After Joe Biden’s victory in the US presidential election, Alex Rolandi asks what impact the result could have on global markets and sustainable investing.
It has been a turbulent four years in US politics. Many of outgoing president Donald Trump’s decisions while in power came as a global shock – including his decision to remove the US from the United Nations’ Paris Agreement aimed at strengthening the international response against climate change.
Joe Biden is faced with an uphill struggle – both in terms of uniting a divided population and healing the economic damage caused by the Covid-19 pandemic.
Large amounts of stimulus have already been poured into the US economy. The country’s debt has surpassed $26 trillion (€21.9 trillion), and Biden has pledged to deliver $2 trillion of additional stimulus aimed at encouraging the adoption of electric vehicles, better insulation of buildings and increased use of renewable energy in the power generation sector.
But according to Andrew Pease, global head of investment strategy at Russell Investments, the election result is arguably less important from a macro-market outlook than the outcome in the race for the Senate. These run-off races in the new year will do much to affect the course of the next four years.
A divided Congress will make large fiscal stimulus unlikely and potentially restrict many of Biden’s policy objectives, Pease argues.
“A divided government will make it difficult for President Biden to raise the corporate tax rate or to substantially increase regulation on technology and financial firms. This will be a positive for equity markets and at least partly offset the disappointment of less fiscal stimulus,” he tells Funds Europe.
For Vincent Reinhart, chief economist and macro strategist at Mellon, the next focus of market attention will be this additional fiscal stimulus – “a hope likely dashed in the interregnum”.
“Concerns raised over the pace of the economic rebound should cement the view that the Federal Reserve will indefinitely pin the policy rate to its zero lower bound, keeping Treasury yields low or even sending them lower in the short run,” he explains.
There is also the ongoing US-China trade war to contend with. As Reinhart says, “dealing with China could prove especially problematic” as the Biden administration is likely to focus more on human rights and working standards.
Trump-era tariffs are likely to be rolled back – including those on aluminium and steel – in order to act as bargaining chips.
According to Reinhart, this bargaining is more likely to be done at the multinational level, as foreign policy will be much more welcoming to traditional partners than the Trump “go-it-alone” style.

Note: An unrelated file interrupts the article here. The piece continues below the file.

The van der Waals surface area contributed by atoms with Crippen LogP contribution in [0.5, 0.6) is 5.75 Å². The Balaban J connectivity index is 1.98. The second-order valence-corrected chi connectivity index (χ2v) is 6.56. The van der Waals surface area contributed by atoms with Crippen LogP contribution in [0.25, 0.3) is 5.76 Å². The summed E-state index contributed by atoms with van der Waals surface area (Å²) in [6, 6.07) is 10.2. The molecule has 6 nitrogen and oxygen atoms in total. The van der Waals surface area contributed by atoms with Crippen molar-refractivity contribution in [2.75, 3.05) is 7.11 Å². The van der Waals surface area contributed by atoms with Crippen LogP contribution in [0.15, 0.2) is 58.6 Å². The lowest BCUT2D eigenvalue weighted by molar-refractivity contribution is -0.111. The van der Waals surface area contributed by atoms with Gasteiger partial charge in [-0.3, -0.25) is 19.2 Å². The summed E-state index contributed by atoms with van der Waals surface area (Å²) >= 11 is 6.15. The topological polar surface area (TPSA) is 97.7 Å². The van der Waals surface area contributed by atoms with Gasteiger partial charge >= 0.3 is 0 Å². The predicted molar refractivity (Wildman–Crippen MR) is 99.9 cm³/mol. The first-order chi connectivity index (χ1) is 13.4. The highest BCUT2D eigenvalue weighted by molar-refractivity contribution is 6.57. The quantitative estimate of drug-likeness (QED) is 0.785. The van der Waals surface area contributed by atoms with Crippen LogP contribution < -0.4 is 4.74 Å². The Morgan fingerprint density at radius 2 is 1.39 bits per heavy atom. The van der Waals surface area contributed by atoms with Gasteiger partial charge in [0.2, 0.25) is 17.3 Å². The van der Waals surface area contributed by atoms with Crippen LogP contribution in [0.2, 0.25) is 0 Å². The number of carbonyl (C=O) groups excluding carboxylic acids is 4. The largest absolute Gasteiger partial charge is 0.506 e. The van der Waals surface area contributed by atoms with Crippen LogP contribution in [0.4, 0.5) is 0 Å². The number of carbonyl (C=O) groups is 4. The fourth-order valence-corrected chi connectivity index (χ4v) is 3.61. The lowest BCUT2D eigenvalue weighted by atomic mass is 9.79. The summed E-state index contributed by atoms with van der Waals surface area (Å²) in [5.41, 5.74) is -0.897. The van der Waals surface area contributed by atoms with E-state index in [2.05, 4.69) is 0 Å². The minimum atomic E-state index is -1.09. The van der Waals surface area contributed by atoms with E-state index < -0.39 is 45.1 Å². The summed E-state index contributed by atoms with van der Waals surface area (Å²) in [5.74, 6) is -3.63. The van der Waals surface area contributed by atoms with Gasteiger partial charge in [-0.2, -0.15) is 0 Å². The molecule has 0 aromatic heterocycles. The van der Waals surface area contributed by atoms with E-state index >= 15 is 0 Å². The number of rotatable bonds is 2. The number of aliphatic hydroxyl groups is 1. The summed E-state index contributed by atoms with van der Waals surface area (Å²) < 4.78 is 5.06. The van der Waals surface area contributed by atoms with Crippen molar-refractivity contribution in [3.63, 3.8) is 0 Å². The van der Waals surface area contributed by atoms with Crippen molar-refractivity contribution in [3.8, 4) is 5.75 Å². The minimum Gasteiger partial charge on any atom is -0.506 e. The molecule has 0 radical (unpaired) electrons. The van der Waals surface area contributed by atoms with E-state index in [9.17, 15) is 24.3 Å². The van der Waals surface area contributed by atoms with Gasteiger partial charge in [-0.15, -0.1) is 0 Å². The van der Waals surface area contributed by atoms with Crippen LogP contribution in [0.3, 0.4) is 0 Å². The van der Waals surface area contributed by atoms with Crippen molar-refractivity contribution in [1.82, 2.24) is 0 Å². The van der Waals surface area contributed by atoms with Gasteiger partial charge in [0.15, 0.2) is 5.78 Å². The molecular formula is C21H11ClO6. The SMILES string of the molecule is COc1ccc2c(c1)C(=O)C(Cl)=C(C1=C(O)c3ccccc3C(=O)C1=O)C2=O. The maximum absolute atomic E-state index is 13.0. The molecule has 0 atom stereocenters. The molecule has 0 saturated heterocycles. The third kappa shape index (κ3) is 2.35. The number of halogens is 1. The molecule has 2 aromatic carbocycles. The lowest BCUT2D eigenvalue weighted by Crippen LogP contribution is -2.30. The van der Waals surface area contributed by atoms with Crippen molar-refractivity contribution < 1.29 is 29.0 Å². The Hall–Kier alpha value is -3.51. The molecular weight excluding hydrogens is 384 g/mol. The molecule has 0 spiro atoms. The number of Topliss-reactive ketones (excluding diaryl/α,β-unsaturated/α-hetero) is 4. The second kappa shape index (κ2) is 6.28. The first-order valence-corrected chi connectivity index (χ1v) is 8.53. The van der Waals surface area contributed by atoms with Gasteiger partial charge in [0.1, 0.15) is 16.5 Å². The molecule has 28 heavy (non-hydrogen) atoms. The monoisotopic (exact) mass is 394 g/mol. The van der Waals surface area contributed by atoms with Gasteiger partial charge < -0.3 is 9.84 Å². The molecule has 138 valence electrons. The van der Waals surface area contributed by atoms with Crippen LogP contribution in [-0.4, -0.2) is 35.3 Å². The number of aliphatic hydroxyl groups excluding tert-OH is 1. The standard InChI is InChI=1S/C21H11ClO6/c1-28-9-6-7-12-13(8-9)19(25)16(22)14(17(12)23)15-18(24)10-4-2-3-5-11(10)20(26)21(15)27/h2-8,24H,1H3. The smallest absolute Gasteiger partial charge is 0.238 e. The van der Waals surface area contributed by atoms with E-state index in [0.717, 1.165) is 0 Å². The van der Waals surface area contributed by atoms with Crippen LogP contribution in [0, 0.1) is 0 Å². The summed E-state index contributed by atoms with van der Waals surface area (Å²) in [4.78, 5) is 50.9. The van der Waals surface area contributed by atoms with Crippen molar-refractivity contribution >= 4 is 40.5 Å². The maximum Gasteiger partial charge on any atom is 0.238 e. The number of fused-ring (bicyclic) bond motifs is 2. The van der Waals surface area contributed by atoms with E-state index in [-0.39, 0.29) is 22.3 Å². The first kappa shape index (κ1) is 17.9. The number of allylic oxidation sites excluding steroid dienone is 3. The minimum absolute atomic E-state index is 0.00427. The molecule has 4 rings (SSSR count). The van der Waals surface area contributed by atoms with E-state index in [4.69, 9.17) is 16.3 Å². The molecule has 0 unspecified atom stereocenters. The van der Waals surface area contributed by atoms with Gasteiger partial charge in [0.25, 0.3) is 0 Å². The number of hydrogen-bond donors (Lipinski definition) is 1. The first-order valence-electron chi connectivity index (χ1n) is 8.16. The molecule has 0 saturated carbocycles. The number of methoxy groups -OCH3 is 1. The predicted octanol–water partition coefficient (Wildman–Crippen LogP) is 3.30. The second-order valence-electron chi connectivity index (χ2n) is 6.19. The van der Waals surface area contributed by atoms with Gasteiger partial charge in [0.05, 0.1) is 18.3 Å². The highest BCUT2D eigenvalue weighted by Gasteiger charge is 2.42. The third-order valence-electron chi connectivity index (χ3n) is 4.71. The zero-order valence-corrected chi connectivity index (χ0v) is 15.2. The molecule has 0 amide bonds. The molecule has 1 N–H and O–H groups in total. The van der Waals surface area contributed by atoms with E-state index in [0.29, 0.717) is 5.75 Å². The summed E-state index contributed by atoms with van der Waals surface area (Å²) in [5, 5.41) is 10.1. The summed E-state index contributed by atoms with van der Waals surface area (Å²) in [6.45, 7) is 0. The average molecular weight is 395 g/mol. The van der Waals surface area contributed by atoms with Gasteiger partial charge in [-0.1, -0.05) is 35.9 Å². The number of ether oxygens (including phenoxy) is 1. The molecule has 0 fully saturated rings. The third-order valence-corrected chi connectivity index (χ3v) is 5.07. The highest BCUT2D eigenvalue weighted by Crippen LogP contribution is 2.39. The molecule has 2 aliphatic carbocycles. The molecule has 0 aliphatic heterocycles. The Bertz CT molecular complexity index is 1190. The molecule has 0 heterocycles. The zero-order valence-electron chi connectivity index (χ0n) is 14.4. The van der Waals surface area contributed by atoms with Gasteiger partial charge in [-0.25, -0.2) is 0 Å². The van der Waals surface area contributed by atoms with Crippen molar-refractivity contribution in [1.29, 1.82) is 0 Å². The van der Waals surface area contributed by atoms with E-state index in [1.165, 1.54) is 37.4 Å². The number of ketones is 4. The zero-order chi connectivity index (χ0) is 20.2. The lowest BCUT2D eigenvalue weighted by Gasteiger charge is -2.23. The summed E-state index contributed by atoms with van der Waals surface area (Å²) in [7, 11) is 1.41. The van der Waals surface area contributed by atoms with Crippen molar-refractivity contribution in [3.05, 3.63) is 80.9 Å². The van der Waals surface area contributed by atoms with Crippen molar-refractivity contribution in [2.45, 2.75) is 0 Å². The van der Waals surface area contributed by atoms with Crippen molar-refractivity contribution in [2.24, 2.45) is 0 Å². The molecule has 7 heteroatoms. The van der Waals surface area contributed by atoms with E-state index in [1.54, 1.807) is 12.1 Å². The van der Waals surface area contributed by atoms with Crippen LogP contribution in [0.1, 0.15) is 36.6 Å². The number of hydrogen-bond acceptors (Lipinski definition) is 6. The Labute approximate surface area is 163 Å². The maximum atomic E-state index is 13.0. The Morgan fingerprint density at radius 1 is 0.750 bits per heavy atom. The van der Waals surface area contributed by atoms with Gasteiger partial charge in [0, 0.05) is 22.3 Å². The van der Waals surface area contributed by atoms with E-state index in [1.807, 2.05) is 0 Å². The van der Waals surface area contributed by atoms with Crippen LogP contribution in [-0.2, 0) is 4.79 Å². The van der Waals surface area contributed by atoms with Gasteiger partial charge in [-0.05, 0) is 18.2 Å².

“China is most likely to accede to the changed relationship, pivoting inward as its domestic economy enjoys the heft necessary to sustain growth. This environment favours continued opening of domestic markets and a gradual, moderated appreciation of the yuan,” the economist predicts.
Even before the US election result was confirmed officially, credit markets had been responding well. Positive news on the Covid-19 vaccine front also aided the post-election rally seen across many sectors, from commercial to real estate.
However, according to Howard Cunningham, fixed income portfolio manager at Newton Investment Management, “more rate-sensitive sectors may struggle if government bond yields continue to rise”.
Inflation is an increasing concern for global institutional investors – as is the ongoing issue of liquidity.
US inflation forecasts vary widely, and the predicted incoming fiscal stimulus is likely to increase inflationary pressure.
The US Federal Reserve has allowed inflation to run ahead of its historic 2% target, while the incoming administration is likely to be more supportive of accommodative monetary policy.
According to fixed income specialist Tabula Investment Management, Biden’s appointment of ex-Fed chair Janet Yellen to the role of Treasury Secretary suggests “a close tie-up between fiscal and monetary authorities”.
The fund manager warned that these factors, combined with the demand/supply fallout from Covid-19, mean that inflation is back on the agenda.
Newton’s Cunningham says: “While we doubt monetary and fiscal stimulus will be withdrawn any time soon, there will come a point when investors have to contend with the possibility of higher inflation, reduced monetary stimulus and higher yields.”